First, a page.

There will not be a need for recounts. There will be no disputing the results. Marijuana legalization efforts on ballots across the country won in landslide victories.
Five more states legalized cannabis in some form or another. In addition, Oregon decriminalized drug possession and voters in Washington D.C. approved a measure to decriminalize psychedelics, showing that Americans on both sides of the aisle, regardless of who they voted for at the top of the ticket, are largely ready to rethink the country’s past prohibitionist approach to drugs, and specifically marijuana.
Once New Jersey, Arizona, South Dakota, and Montana’s new adult-use laws go into effect, roughly one-third of the country’s population will live in a state where cannabis is legal.
Victories in traditionally conservative parts of the country like Arizona, South Dakota, and Montana prove that legalization of cannabis has bi-partisan support. Up until now, it has been an issue that Republicans, and particularly the Senate has run away from. These results may encourage more of them to embrace the movement towards legalization.
Here are more details of what happened on Election Day in regards to cannabis legalization:
Voters in the Garden State overwhelmingly approved a measure to legalize marijuana for recreational use. The state legislature still will need to pass legislation to set up regulations for the program, but that is expected to happen rather quickly.
Traditionally conservative Montana approved a measure to legalize marijuana for adult use while also simultaneously passing a constitutional amendment restricting participation in the market to those 21 and older.
Voters passed an initiative to legalize recreational marijuana use for adults 21 and older. Voters in Arizona rejected a similar measure in 2016. Just another sign of the growing support for legalization across the country.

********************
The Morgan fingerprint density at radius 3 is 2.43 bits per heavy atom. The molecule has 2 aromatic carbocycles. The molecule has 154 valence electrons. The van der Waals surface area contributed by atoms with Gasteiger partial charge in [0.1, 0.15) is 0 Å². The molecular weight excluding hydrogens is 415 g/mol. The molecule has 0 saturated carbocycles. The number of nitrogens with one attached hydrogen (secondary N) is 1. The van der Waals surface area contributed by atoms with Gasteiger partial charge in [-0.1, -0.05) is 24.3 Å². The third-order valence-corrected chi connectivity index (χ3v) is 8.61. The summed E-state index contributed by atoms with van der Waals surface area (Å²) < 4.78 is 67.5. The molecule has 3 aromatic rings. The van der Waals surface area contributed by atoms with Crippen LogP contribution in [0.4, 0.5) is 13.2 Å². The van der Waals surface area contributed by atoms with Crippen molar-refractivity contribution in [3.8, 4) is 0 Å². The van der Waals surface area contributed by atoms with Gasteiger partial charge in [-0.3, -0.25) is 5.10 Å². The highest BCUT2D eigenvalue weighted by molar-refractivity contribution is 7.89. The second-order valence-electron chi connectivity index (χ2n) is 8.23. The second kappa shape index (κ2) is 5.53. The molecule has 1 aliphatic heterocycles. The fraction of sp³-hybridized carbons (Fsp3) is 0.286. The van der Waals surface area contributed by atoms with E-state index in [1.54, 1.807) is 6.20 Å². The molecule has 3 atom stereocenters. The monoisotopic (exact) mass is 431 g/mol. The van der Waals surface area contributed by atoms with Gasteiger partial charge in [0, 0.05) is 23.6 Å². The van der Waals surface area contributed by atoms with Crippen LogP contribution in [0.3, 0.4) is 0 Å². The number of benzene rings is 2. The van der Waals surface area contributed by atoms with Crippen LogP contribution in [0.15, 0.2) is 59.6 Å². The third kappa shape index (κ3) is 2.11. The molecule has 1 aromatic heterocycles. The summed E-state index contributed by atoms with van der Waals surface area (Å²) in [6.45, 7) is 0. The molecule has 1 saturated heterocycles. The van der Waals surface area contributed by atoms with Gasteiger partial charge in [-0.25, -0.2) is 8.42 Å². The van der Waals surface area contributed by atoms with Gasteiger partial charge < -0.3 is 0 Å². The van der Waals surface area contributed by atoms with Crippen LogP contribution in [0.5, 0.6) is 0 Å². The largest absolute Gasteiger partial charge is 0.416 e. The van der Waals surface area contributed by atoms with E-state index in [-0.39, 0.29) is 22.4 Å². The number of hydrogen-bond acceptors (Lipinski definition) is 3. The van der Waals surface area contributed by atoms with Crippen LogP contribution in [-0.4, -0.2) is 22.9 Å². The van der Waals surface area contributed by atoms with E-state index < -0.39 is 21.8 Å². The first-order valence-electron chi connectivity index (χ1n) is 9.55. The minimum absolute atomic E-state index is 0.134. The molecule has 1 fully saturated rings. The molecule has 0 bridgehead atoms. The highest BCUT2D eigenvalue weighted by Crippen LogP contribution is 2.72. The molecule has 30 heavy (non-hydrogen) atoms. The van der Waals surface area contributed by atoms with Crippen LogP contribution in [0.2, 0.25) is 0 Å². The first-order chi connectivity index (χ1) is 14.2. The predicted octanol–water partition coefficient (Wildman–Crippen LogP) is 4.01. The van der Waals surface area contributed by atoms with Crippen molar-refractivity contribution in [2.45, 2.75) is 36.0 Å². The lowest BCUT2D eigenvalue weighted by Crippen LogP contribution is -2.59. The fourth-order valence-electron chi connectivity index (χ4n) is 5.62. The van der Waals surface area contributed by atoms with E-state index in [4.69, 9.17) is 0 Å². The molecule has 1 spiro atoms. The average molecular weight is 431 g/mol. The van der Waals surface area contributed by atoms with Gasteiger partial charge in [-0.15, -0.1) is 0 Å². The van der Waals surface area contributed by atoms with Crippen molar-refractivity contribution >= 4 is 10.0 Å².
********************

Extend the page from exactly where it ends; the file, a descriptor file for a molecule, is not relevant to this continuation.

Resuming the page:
The new law will allow adults to possess up to an ounce of marijuana at a time and grow up to six plants for personal use.
Voters passed a constitutional amendment allowing for recreational marijuana use and will allow people 21 and older to possess and distribute up to one ounce of marijuana. They will also be able to cultivate up to three cannabis plants.
On Tuesday, South Dakota became the first state to go from strictly prohibitionist to legalizing both medical and recreational marijuana.
Facing obstacles at every turn, activists finally saw their reform approved by voters allowing for medical marijuana use in Mississippi. The measure allows for use for 22 qualifying conditions such as cancer and PTSD.
The record turnouts, close presidential contest, congressional races that are still being tallied because they are so close, and upcoming recounts and legal challenges show that the country may not have a clear opinion on the direction we should go in the future.
When it comes to marijuana and drug policy, that is not the case. The voters have sent a clear message that legalization and decriminalization are the inevitable path we are on.